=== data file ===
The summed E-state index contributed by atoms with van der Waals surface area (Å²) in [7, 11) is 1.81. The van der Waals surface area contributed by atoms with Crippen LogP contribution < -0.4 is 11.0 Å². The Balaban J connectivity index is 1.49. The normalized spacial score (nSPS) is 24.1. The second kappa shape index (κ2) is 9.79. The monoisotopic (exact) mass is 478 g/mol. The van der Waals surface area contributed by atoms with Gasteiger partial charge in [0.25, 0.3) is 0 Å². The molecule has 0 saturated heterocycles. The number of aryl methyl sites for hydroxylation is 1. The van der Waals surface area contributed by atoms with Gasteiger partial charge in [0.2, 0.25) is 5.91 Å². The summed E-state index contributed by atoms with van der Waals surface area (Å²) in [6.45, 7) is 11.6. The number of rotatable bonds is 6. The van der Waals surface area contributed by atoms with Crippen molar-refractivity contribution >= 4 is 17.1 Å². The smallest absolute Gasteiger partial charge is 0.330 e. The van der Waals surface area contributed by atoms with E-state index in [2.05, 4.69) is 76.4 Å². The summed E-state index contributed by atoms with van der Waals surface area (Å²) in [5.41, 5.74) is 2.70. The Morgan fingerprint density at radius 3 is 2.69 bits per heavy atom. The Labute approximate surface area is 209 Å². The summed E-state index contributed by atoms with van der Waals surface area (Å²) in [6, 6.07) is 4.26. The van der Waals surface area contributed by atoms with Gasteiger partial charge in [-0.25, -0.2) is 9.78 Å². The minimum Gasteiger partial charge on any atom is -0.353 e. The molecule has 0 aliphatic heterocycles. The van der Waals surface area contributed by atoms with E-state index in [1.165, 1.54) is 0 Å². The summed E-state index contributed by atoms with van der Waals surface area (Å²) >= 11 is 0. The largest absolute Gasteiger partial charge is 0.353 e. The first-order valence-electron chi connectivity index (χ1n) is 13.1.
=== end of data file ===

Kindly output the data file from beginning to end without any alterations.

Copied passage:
The summed E-state index contributed by atoms with van der Waals surface area (Å²) in [7, 11) is 1.81. The van der Waals surface area contributed by atoms with Crippen LogP contribution < -0.4 is 11.0 Å². The Balaban J connectivity index is 1.49. The normalized spacial score (nSPS) is 24.1. The second kappa shape index (κ2) is 9.79. The monoisotopic (exact) mass is 478 g/mol. The van der Waals surface area contributed by atoms with Gasteiger partial charge in [0.25, 0.3) is 0 Å². The molecule has 0 saturated heterocycles. The number of aryl methyl sites for hydroxylation is 1. The van der Waals surface area contributed by atoms with Gasteiger partial charge in [0.2, 0.25) is 5.91 Å². The summed E-state index contributed by atoms with van der Waals surface area (Å²) in [6.45, 7) is 11.6. The number of rotatable bonds is 6. The van der Waals surface area contributed by atoms with Crippen molar-refractivity contribution >= 4 is 17.1 Å². The smallest absolute Gasteiger partial charge is 0.330 e. The van der Waals surface area contributed by atoms with E-state index in [2.05, 4.69) is 76.4 Å². The summed E-state index contributed by atoms with van der Waals surface area (Å²) in [5.41, 5.74) is 2.70. The Morgan fingerprint density at radius 3 is 2.69 bits per heavy atom. The Labute approximate surface area is 209 Å². The summed E-state index contributed by atoms with van der Waals surface area (Å²) in [6, 6.07) is 4.26. The van der Waals surface area contributed by atoms with Gasteiger partial charge in [-0.25, -0.2) is 9.78 Å². The minimum Gasteiger partial charge on any atom is -0.353 e. The molecule has 0 aliphatic heterocycles. The van der Waals surface area contributed by atoms with E-state index in [1.165, 1.54) is 0 Å². The summed E-state index contributed by atoms with van der Waals surface area (Å²) >= 11 is 0. The largest absolute Gasteiger partial charge is 0.353 e. The first-order valence-electron chi connectivity index (χ1n) is 13.1.